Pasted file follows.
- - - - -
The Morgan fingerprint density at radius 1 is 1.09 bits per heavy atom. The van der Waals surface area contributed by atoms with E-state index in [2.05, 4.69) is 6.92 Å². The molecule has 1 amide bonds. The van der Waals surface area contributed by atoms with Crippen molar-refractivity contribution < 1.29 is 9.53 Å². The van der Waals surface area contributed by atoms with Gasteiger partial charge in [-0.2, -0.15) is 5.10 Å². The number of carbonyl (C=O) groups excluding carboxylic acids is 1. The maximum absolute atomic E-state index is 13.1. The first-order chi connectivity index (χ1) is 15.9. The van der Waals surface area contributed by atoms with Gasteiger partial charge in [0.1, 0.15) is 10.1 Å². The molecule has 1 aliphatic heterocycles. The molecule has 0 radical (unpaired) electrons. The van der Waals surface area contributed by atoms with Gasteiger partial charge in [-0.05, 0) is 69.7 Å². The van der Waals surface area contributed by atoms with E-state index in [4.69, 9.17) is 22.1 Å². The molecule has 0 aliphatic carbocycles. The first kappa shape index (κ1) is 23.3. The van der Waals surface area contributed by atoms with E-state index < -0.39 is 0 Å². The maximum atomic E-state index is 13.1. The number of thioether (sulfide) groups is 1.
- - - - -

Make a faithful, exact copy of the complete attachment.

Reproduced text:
The Morgan fingerprint density at radius 1 is 1.09 bits per heavy atom. The van der Waals surface area contributed by atoms with E-state index in [2.05, 4.69) is 6.92 Å². The molecule has 1 amide bonds. The van der Waals surface area contributed by atoms with Crippen molar-refractivity contribution < 1.29 is 9.53 Å². The van der Waals surface area contributed by atoms with Gasteiger partial charge in [-0.2, -0.15) is 5.10 Å². The number of carbonyl (C=O) groups excluding carboxylic acids is 1. The maximum absolute atomic E-state index is 13.1. The first-order chi connectivity index (χ1) is 15.9. The van der Waals surface area contributed by atoms with Gasteiger partial charge in [0.1, 0.15) is 10.1 Å². The molecule has 1 aliphatic heterocycles. The molecule has 0 radical (unpaired) electrons. The van der Waals surface area contributed by atoms with Gasteiger partial charge in [-0.05, 0) is 69.7 Å². The van der Waals surface area contributed by atoms with E-state index in [4.69, 9.17) is 22.1 Å². The molecule has 0 aliphatic carbocycles. The first kappa shape index (κ1) is 23.3. The van der Waals surface area contributed by atoms with E-state index < -0.39 is 0 Å². The maximum atomic E-state index is 13.1. The number of thioether (sulfide) groups is 1.